Rejeesh Vasudev, MD, FACP, FASN, FASH, FNKF
Why are the kidneys so important in our body?
Humans have two kidneys, each about the size of a fist, located on either side of the upper back. Healthy kidneys carry out many vital functions in our body and keep the bodily chemicals in balance. Most importantly, they remove waste products and excess fluid from the body through the urine.
Kidneys also regulate the salt and acid content in our body. Certain hormones that are produced by the kidneys control various functions in our body such as stimulation of red blood cell production, regulation of blood pressure and maintenance of healthy bones.
What is chronic kidney disease (CKD)?
Chronic kidney disease (CKD) is a condition where kidneys gradually lose their ability to keep your blood clean. When kidney function declines, waste products and fluids can build up and make you feel unwell. You may experience complications like high blood pressure, low blood count, fragile bones and poor nutritional health. Also, kidney disease increases your risk of having heart and blood vessel disease.
- 26 million American adults have CKD and millions of others are at increased risk.
- Early detection can help prevent the progression of kidney disease to kidney failure.
- Heart disease is the major cause of death for all people with CKD.
- These simple tests can detect CKD: urine albumin and serum creatinine.
What causes Chronic Kidney Disease?
The two most common causes of chronic kidney disease are diabetes and hypertension, which are responsible for up to two-thirds of all the cases. Other conditions that affect the kidneys are:
- Glomerulonephritis, a group of diseases that cause inflammation and damage to the kidney’s filtering units.
- Inherited diseases, such as polycystic kidney disease, which causes large and numerous cysts to form in the kidneys and damage the surrounding tissue. Cysts are usually fluid filled cavities in the kidney tissue.
- Lupus and other diseases that affect the body’s immune system and damage kidney tissue.
- Obstructions caused by problems like kidney stones, tumors or an enlarged prostate gland in men.
- Repeated urinary infections.
What are the major risk factors for chronic kidney disease ?
- High blood pressure
- Family history of kidney disease or failure
- Population group that has a high rate of diabetes or high blood pressure, such as African Americans, Hispanic Americans, Asian, Pacific Islanders, and American Indians.
What are the symptoms of CKD?
Most people may not have any symptoms until their kidney disease is advanced. However, you may notice that you:
- feel more tired and have trouble concentrating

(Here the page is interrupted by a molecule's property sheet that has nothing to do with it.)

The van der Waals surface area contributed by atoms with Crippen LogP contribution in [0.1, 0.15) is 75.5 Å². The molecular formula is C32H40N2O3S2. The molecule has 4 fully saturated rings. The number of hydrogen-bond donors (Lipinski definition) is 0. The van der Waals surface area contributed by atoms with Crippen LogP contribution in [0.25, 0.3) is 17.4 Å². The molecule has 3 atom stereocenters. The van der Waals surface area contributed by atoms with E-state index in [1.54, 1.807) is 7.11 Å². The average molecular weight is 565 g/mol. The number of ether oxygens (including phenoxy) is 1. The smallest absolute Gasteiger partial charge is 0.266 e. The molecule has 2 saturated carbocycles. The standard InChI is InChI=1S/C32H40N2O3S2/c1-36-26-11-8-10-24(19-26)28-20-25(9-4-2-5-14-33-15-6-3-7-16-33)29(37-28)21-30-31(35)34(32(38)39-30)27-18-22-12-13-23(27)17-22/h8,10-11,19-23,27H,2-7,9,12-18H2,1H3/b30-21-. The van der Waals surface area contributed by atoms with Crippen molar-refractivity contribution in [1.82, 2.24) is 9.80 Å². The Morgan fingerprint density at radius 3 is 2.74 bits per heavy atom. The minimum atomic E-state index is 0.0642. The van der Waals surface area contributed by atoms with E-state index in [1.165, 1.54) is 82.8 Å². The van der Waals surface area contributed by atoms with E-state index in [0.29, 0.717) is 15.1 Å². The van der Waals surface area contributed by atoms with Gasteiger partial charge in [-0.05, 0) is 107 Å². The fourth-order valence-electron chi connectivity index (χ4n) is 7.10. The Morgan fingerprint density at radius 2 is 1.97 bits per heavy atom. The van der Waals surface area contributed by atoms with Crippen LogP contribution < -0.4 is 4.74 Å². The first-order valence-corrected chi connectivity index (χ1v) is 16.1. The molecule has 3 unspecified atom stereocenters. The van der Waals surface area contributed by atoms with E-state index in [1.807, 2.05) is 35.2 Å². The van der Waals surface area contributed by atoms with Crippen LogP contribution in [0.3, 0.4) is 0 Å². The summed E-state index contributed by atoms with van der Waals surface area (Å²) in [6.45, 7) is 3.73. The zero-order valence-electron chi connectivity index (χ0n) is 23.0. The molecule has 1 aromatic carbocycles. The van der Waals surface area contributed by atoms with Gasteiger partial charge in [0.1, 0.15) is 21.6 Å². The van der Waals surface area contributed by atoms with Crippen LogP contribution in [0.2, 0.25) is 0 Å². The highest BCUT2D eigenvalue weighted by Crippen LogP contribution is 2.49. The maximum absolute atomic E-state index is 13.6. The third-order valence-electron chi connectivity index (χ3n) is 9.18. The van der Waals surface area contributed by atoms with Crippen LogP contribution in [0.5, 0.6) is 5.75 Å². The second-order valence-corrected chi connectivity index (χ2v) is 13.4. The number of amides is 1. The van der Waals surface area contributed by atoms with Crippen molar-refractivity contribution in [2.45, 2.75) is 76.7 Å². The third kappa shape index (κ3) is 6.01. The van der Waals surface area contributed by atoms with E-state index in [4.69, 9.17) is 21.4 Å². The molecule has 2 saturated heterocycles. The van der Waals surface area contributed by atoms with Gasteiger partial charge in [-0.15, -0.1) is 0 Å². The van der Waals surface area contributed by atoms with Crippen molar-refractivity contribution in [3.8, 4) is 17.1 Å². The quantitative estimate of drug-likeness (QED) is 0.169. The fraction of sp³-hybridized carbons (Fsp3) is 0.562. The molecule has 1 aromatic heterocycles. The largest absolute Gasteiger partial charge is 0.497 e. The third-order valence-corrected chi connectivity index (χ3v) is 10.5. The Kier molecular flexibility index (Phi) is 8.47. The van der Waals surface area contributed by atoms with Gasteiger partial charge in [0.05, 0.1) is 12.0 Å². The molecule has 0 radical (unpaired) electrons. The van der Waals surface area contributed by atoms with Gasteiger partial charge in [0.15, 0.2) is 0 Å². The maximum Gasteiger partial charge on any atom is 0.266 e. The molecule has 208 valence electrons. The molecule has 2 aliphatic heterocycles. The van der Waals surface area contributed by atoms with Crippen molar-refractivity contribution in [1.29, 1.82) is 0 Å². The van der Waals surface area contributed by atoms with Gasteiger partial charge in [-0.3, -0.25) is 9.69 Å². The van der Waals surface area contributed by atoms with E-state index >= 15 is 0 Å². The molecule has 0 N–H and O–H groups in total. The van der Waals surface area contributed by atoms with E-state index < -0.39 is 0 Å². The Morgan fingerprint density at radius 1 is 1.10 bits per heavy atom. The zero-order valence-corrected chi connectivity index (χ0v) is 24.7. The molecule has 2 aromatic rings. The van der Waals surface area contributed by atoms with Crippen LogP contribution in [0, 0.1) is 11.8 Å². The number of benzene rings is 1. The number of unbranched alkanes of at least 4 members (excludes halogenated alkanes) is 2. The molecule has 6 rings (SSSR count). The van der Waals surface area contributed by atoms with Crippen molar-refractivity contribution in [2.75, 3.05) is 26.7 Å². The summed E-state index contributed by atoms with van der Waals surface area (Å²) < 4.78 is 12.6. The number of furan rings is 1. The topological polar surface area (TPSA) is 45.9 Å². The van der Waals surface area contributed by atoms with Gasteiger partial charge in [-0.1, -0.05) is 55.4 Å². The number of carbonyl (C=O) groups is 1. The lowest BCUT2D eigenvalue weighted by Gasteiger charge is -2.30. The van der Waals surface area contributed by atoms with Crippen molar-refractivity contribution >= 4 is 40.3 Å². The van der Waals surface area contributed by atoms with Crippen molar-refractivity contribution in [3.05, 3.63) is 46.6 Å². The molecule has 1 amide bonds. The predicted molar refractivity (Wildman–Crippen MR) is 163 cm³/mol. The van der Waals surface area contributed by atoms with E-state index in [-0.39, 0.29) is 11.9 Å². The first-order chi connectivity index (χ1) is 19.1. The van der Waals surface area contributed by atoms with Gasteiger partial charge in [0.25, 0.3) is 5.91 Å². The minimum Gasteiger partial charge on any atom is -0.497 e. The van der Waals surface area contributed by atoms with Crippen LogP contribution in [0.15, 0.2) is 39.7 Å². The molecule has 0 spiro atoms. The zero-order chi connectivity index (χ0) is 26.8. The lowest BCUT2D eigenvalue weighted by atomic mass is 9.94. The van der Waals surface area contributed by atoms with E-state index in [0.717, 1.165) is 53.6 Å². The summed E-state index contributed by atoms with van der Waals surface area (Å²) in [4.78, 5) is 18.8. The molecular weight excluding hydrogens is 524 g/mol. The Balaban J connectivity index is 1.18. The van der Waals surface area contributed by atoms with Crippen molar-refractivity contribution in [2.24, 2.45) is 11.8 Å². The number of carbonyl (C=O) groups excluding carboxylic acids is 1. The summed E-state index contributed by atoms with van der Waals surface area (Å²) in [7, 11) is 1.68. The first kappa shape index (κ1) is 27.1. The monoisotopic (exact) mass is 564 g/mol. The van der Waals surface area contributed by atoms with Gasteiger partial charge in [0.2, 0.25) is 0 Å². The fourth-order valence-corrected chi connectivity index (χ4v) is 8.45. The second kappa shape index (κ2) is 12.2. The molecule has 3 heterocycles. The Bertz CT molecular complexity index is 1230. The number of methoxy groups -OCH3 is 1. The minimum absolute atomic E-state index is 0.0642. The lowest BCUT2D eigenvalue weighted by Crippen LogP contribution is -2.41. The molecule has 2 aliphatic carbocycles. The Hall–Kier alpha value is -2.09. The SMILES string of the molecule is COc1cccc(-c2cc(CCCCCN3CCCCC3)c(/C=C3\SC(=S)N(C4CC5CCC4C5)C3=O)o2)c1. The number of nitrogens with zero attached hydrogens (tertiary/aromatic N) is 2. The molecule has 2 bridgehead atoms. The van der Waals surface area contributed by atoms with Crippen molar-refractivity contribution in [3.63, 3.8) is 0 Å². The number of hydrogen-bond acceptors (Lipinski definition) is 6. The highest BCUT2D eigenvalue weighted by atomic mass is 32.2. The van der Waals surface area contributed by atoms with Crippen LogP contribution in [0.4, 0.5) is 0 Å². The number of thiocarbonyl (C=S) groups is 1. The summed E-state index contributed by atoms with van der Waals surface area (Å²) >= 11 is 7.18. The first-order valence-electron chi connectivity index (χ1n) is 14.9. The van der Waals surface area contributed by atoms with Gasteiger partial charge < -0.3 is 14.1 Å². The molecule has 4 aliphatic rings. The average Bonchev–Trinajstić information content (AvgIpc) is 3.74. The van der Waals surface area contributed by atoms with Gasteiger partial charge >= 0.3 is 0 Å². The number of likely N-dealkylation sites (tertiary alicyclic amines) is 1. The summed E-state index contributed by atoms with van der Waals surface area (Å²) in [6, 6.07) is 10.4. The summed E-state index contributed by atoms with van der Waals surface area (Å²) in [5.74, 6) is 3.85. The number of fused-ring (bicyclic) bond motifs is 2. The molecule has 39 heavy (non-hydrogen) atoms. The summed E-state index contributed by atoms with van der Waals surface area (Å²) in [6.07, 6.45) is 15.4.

- have a poor appetite
- have muscle cramps at night
- have swollen feet and ankles
- have puffiness around your eyes, especially in the morning
- make less amount of urine
What Are the Warning Signs of Kidney Disease?
Although many forms of kidney disease do not produce symptoms until late in the course of the disease, there are few warning signs of kidney disease including:
- High blood pressure
- Blood and/or protein in the urine
- High levels of creatinine and Blood Urea Nitrogen (BUN) in the blood. BUN and creatinine are waste products that build up in your blood when your kidney function is reduced.
- A glomerular filtration rate (GFR) less than 60. GFR is a measure of kidney function.
- Puffiness around eyes, swelling of hands and feet.
Can Kidney Disease Be Successfully Treated?
Kidney disease is a progressive disease which often can be treated depending on the cause and stage of the disease. In its early stages, it is usually managed with exercise, diet, and medications. With this approach, most people can slow or stop the progression of kidney disease and enjoy a normal lifestyle. Careful control of diseases like diabetes and high blood pressure can help prevent kidney disease or keep it from getting worse. Kidney stones and urinary tract infections can usually be treated successfully.
How is Kidney Failure Treated?
Sometimes, chronic kidney disease may progress to kidney failure, requiring dialysis or kidney transplantation to sustain the life and healthy well-being. Dialysis is a treatment that removes wastes and excess fluid from your body. There are mainly two types of dialysis that are available: hemodialysis (blood dialysis) or peritoneal dialysis (belly dialysis). Treatment with hemodialysis may be performed at a dialysis unit or at home. Hemodialysis treatments are usually performed three times a week. Peritoneal dialysis is generally done daily at home.
A kidney transplant is an operation that places a new kidney inside your body. The kidney may come from someone who died or from a living donor who may be a relative, friend or possibly a stranger, who donates a kidney to anyone in need of a transplant. Kidney transplants have high success rates.
A kidney specialist can explain the different approaches and help individual patients make the best treatment choices for themselves and their families.